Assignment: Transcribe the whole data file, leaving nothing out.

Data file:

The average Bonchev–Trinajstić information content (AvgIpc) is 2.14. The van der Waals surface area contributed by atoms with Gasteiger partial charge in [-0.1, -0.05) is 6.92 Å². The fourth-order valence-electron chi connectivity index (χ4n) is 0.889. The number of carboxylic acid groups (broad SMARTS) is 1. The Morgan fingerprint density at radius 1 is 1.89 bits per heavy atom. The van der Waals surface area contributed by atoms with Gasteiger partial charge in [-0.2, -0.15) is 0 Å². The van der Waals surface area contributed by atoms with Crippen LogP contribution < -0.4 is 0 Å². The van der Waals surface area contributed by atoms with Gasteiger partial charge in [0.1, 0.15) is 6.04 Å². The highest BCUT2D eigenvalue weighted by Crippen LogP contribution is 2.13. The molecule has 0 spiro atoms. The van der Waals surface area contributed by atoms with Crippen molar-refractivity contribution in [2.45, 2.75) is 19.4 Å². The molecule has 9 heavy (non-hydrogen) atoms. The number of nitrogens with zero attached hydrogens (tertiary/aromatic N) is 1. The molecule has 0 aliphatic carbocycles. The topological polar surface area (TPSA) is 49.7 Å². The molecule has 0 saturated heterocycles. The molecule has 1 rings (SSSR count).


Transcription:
The average Bonchev–Trinajstić information content (AvgIpc) is 2.14. The van der Waals surface area contributed by atoms with Gasteiger partial charge in [-0.1, -0.05) is 6.92 Å². The fourth-order valence-electron chi connectivity index (χ4n) is 0.889. The number of carboxylic acid groups (broad SMARTS) is 1. The Morgan fingerprint density at radius 1 is 1.89 bits per heavy atom. The van der Waals surface area contributed by atoms with Gasteiger partial charge in [-0.2, -0.15) is 0 Å². The van der Waals surface area contributed by atoms with Crippen LogP contribution < -0.4 is 0 Å². The van der Waals surface area contributed by atoms with Gasteiger partial charge in [0.1, 0.15) is 6.04 Å². The highest BCUT2D eigenvalue weighted by Crippen LogP contribution is 2.13. The molecule has 0 spiro atoms. The van der Waals surface area contributed by atoms with Crippen molar-refractivity contribution in [2.45, 2.75) is 19.4 Å². The molecule has 9 heavy (non-hydrogen) atoms. The number of nitrogens with zero attached hydrogens (tertiary/aromatic N) is 1. The molecule has 0 aliphatic carbocycles. The topological polar surface area (TPSA) is 49.7 Å². The molecule has 0 saturated heterocycles. The molecule has 1 rings (SSSR count).